• Consequently, it becomes difficult to determine which jurisdiction’s tax laws apply and what type of tax treatment should be effected on the transactions. This is especially so because of the differing tax treatment of crypto assets in various countries- including a general ban in some countries.
  • Anonymity:
    • In cryptocurrency transactions, the identity of the transacting party tends to remain anonymous as crypto-addresses have a string of alphanumerical characters (not the party’s identity).
    • This is exploited by tax evaders to park black money abroad and fund terrorism and other criminal activities.
  • Lack of third party information:
    • This makes it difficult to scrutinize and identify cases of tax evasion.
    • CASS or Computer Aided Scrutiny Selection of assessments an efficient enforcement tool used by the IT department in which taxpayers’ returns are selected inter alia based on information from 3rd party intermediaries like banks.
    • In case of cryptocurrency transactions, intermediaries like wallet providers, network operators, exchanges and miners are unregulated. In this case, gathering such information is difficult.
    • This information vacuum mean that authorities don’t have much options for verifying crypto transactions that do get reported. They are forced to depend entirely on the information provided by the taxpayer.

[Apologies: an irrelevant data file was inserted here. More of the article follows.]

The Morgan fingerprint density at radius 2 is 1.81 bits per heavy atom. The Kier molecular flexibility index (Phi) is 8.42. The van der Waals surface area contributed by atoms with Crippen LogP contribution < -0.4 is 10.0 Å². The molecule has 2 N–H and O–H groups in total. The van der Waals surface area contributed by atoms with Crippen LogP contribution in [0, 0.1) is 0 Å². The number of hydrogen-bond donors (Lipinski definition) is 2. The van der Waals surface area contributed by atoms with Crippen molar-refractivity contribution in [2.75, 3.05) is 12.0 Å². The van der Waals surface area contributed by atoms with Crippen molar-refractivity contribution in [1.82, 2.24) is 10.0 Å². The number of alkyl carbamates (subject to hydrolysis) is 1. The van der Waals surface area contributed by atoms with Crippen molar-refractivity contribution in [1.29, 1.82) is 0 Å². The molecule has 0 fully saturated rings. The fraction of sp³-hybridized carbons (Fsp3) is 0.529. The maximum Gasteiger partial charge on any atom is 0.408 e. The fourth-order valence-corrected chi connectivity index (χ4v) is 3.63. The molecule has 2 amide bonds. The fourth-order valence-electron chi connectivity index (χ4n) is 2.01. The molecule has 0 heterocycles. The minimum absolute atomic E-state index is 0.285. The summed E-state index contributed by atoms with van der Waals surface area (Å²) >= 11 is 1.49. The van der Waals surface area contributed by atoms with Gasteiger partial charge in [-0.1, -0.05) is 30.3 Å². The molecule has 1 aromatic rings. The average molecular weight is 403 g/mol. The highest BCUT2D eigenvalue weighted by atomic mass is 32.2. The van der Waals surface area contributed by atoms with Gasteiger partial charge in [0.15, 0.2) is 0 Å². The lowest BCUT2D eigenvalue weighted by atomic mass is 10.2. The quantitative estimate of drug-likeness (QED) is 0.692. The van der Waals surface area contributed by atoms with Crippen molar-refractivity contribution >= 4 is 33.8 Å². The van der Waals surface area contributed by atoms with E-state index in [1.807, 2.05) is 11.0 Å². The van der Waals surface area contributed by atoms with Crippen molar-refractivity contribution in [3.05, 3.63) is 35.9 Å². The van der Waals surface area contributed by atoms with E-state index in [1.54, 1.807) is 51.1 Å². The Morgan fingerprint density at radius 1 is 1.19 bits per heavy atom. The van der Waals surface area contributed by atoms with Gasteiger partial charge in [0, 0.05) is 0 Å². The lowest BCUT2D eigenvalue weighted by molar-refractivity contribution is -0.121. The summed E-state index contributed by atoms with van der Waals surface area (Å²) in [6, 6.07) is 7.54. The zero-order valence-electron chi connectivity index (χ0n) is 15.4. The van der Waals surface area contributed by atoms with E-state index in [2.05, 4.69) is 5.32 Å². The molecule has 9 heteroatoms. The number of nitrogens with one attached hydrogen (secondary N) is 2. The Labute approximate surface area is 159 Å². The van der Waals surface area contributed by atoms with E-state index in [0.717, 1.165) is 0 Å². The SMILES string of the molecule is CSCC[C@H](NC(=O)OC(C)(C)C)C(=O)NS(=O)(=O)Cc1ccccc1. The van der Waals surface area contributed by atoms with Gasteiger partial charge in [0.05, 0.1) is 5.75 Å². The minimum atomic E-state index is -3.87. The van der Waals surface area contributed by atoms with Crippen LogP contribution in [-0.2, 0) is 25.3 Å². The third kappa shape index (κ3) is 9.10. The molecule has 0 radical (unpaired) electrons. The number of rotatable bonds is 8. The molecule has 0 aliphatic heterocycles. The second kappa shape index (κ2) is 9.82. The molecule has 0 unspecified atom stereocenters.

• Lack of traceability:
    • Even if intermediaries are regulated and KYC norms are followed in the cryptocurrency ecosystem, there is a possibility that physical currency or goods/ services could be exchanged for cryptocurrencies.
    • Such transactions are difficult to trace and enable tax evasions.

What is the way ahead?

  • Need to put in place clear income tax laws pertaining to cryptocurrency transactions. These should incorporate detailed statutory provisions including definitions of crypto assets (for taxation purpose) and guidelines to address major taxable events and income forms associated with cryptocurrencies.
  • Need to undertake extensive awareness creation campaigns about these laws among the taxpayers.
  • To prevent cryptocurrency transactions going unreported, the practice of separate mandatory disclosure requirements in tax returns (like in the USA) should be adopted for the taxpayers and the intermediaries.
  • The existing international legal framework for information exchange should be strengthened to enable smooth collection and sharing of information on cryptocurrency transactions. This will help with linking digital profiles of cryptocurrency holders with real identities.
  • Need to impart training on blockchain technology to tax authorities. The UNODC CMLS (UN Office on Drugs and Crime’s ‘Cybercrime and Anti-Money Laundering’ Section) has developed a unique training module to help equip tax officers with necessary understanding on the underlying tech.
  • Tax authorities must be equipped with the latest forensic software such as Elliptic Forensics Software (used by the US Internal Revenue Service) and the GraphSense (used in the EU). These softwares can analyse large volumes of transactions to identify suspicious cases.

Conclusion:

Cryptocurrencies are here to stay and are set to cause a disruption in the taxation sphere. To create a clear, adaptive and constructive regulatory environment for the cryptos, the tax regime must be streamlined.